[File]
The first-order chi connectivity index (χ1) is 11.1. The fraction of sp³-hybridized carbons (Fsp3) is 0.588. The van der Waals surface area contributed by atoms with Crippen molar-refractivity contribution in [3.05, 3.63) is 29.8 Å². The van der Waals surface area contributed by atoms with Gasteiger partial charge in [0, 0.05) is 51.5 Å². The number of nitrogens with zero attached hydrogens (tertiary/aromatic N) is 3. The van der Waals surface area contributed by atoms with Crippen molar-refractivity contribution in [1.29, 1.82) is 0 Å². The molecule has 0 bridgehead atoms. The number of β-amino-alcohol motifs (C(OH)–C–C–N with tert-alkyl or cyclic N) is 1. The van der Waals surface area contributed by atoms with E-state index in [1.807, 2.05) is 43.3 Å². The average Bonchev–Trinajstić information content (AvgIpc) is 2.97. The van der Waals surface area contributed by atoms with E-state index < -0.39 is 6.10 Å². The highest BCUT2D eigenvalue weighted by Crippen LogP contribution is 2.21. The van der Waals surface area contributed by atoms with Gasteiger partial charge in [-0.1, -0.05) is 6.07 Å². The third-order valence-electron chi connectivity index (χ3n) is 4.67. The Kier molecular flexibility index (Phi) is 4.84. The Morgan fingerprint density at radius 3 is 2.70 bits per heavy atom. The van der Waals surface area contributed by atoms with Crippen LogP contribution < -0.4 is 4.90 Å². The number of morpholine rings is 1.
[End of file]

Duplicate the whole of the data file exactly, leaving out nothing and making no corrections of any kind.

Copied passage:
The first-order chi connectivity index (χ1) is 11.1. The fraction of sp³-hybridized carbons (Fsp3) is 0.588. The van der Waals surface area contributed by atoms with Crippen molar-refractivity contribution in [3.05, 3.63) is 29.8 Å². The van der Waals surface area contributed by atoms with Gasteiger partial charge in [0, 0.05) is 51.5 Å². The number of nitrogens with zero attached hydrogens (tertiary/aromatic N) is 3. The van der Waals surface area contributed by atoms with Crippen molar-refractivity contribution in [1.29, 1.82) is 0 Å². The molecule has 0 bridgehead atoms. The number of β-amino-alcohol motifs (C(OH)–C–C–N with tert-alkyl or cyclic N) is 1. The van der Waals surface area contributed by atoms with E-state index in [1.807, 2.05) is 43.3 Å². The average Bonchev–Trinajstić information content (AvgIpc) is 2.97. The van der Waals surface area contributed by atoms with E-state index < -0.39 is 6.10 Å². The highest BCUT2D eigenvalue weighted by Crippen LogP contribution is 2.21. The van der Waals surface area contributed by atoms with Gasteiger partial charge in [-0.1, -0.05) is 6.07 Å². The third-order valence-electron chi connectivity index (χ3n) is 4.67. The Kier molecular flexibility index (Phi) is 4.84. The Morgan fingerprint density at radius 3 is 2.70 bits per heavy atom. The van der Waals surface area contributed by atoms with Crippen LogP contribution < -0.4 is 4.90 Å². The number of morpholine rings is 1.